Schumer, Gillibrand Urge White House Council On Environmental Quality To Take Immediate Action In Remedying Asian Carp Crisis In Great Lakes
Senators Stress Importance Of Regional Stakeholders Finding Common Ground On Efforts To Prevent Spread Of Invasive Species
Washington, D.C. – U.S. Senators Charles E. Schumer and Kirsten Gillibrand, along with 13 of their colleagues, urged the White House Council on Environmental Quality to move swiftly in developing immediate solutions to combat the prevalence of Asian carp in the Great Lakes. The Senators stressed their continued commitment to practical, immediate solutions to the threat of Asian carp and other invasive species to the Great Lakes and Mississippi River basin; and asked for assistance in urging the Chicago Area Waterway System Advisory Committee to make recommendations for short-, medium-, and long-term solutions to safeguard the Great Lakes from Asian carp and other invasive species as soon as possible.
“The Great Lakes are a key driver of tourism and economic activity for many New York communities, and we must do all we can to stamp out invasive species like the Asian carp that threaten to undermine the entire Great Lakes ecosystem,” said Senator Schumer. “Any threat to the Great Lakes is a threat to the entire New York economy, and that is why I, along with many of my Senate colleagues, am urging the White House to take immediate action to stem the spread of the Asian carp. We must make sure this invasive species does not destroy the countless benefits the Great Lakes provide to communities around the state.”
“The Asian carp pose a traumatic and long term threat to the Great Lakes,” said Senator Gillibrand, a member of the Senate Environment and Public Works Committee. “The Lakes help drive our economy, draw tourism, offer endless recreation and provide drinking water for millions of families. Asian carp in the Great Lakes would disrupt the food chain and disturb the natural ecosystem permanently. We need to take aggressive action now to stop the spread of Asian carp by establishing more immediate solutions that will help keep New York’s waterways and natural habitats free from invasive species.”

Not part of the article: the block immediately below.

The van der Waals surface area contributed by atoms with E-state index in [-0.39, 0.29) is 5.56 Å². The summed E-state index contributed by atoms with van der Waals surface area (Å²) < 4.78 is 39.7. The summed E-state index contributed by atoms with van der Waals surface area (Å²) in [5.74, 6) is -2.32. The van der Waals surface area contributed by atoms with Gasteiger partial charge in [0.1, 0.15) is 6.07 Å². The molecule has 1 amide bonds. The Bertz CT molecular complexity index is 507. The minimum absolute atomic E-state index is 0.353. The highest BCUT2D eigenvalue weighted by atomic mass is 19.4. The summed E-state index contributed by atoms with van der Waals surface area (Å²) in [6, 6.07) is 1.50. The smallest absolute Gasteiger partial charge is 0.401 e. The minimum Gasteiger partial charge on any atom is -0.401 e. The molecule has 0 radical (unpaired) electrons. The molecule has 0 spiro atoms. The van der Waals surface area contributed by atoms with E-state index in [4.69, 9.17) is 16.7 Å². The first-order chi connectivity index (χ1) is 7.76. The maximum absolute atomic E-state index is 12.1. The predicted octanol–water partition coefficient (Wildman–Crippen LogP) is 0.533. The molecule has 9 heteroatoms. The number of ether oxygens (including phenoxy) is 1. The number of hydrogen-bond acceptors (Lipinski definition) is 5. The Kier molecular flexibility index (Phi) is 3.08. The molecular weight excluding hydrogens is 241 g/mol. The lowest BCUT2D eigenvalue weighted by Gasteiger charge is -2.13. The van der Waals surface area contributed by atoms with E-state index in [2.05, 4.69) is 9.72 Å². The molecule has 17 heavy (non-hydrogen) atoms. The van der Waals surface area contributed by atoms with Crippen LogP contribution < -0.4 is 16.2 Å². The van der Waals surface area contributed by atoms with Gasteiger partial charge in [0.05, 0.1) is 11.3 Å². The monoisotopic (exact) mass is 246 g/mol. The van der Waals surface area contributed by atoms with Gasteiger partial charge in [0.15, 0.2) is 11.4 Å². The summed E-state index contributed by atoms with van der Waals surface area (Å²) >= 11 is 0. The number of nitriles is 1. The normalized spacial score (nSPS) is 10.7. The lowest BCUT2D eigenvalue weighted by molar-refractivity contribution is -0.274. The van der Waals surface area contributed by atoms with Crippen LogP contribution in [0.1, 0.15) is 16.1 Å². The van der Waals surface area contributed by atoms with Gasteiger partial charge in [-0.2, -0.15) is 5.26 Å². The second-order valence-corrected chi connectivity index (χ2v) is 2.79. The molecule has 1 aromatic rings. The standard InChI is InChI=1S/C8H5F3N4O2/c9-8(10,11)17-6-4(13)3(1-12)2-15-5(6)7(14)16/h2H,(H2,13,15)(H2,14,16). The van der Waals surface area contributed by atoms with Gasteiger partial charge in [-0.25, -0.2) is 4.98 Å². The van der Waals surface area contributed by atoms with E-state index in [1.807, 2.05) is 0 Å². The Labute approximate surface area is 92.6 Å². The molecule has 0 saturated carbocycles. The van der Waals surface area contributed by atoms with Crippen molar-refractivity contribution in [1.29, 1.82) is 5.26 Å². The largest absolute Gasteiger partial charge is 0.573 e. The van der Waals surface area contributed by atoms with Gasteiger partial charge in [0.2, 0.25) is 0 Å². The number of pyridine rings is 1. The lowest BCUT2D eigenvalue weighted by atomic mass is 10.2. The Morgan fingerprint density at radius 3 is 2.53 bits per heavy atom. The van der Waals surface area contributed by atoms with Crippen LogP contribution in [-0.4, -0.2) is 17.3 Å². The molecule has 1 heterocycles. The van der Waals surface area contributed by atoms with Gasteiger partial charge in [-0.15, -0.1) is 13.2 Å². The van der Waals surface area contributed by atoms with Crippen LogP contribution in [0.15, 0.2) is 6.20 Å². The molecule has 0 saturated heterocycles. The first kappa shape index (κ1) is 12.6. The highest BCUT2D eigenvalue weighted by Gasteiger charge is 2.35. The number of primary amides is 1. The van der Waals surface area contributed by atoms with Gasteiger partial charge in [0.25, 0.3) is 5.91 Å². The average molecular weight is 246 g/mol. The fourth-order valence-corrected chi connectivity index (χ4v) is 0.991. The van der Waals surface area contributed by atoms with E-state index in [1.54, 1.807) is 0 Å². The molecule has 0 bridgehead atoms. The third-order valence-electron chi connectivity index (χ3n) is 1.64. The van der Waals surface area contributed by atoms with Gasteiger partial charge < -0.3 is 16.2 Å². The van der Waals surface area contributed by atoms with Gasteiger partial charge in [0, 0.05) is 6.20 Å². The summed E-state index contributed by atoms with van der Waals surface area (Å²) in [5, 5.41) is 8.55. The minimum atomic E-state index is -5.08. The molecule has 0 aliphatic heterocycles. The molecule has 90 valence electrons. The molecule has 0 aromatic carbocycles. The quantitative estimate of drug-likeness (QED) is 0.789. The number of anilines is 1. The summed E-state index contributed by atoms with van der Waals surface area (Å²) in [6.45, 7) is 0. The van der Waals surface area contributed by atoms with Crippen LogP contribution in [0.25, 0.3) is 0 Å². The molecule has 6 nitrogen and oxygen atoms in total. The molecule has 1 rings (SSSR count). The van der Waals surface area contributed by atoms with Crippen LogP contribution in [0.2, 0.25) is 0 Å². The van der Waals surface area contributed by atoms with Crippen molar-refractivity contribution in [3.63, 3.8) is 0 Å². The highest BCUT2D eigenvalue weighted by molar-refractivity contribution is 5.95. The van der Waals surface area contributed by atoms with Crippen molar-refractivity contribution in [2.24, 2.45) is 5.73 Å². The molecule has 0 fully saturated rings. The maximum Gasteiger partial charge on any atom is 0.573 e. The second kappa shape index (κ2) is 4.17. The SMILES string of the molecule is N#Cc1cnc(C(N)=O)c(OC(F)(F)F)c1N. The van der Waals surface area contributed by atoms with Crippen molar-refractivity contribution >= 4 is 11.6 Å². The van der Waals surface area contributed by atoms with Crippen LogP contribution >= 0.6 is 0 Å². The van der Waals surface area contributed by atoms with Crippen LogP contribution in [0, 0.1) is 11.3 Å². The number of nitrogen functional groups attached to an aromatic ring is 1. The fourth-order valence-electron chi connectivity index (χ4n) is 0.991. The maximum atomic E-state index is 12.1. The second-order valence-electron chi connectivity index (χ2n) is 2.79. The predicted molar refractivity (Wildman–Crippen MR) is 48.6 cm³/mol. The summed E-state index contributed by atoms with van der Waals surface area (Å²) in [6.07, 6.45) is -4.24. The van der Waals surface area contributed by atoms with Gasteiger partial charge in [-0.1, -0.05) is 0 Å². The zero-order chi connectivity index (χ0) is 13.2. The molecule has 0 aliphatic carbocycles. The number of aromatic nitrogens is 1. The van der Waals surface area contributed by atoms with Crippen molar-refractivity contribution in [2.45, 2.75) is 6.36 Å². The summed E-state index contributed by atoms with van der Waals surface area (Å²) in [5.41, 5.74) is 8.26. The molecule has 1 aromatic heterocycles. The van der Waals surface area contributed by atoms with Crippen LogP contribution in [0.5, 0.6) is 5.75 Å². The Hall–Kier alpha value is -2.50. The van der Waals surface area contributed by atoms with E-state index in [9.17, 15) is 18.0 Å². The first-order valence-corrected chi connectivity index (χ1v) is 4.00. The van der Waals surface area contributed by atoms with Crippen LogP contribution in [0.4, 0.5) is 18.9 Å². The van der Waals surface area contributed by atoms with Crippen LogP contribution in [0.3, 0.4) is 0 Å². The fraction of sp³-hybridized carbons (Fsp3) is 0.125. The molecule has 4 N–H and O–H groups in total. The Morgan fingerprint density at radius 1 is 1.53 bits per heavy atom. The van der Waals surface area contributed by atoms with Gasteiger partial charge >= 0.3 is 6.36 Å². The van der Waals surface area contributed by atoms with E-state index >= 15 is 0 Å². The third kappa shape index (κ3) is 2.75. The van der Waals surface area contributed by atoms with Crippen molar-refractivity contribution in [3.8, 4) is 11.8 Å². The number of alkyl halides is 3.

In their letter to White House Council on Environmental Quality Asian Carp Director John Goss, the Senators wrote, “While disagreements about prevention measures remain, the Asian carp threat persists, and urgent action is needed. The immediate path forward should include a set of short- and medium-term actions, which should be able to garner regional consensus more readily to strengthen protection for the Great Lakes…As the Asian Carp Director, we ask for your leadership to help guide a productive dialogue among all impacted stakeholders that includes a focus on practical, immediate solutions with broad support across all impacted stakeholders.”
Asian carp are large, prolific and consume vast amounts of food – weighing up to 100 pounds and ranging as long as four feet – disrupting the food chain that supports native fish. Their large size, ravenous appetites and rapid rate of reproduction pose a significant threat to New York’s ecosystem. This aggressive invasive species could destroy the Great Lakes fish populations, devastating the $7 billion recreational fishing industry, tourism industry and the general economic well-being of the entire region.
The economy and the ecosystem of the entire Great Lakes region are at risk because of the imminent threat of the invasive Asian carp. Current efforts to control the spread of Asian carp include two electrical barriers around Chicago where the Mississippi River links to the Great Lakes. However, these efforts have fallen short, as illustrated by evidence indicating that Asian carp may have migrated past the electrical barrier. The DNA evidence found implies that the Asian carp may now be as close as 6 miles from Lake Michigan, 20 miles closer than previously thought. The invasion of Asian carp into Lake Michigan is significant, since at that point they will have the ability to migrate to all of the Great Lakes.
The Senators who joined with Senator Schumer and Gillibrand in writing the letter include: Senators Joe Donnelly (D-IN), Mark Kirk (R-IL), Dan Coats (R-IN), Dick Durbin (D-IL), Carl Levin (D-MI), Debbie Stabenow (D-MI), Tammy Baldwin (D-WI), Ron Johnson (R-WI), Rob Portman (R-OH), Sherrod Brown (D-OH), Amy Klobuchar (D-MN), Al Franken (D-MN) and Bob Casey (D-PA).
Full text of the Senators’ letter is attached.
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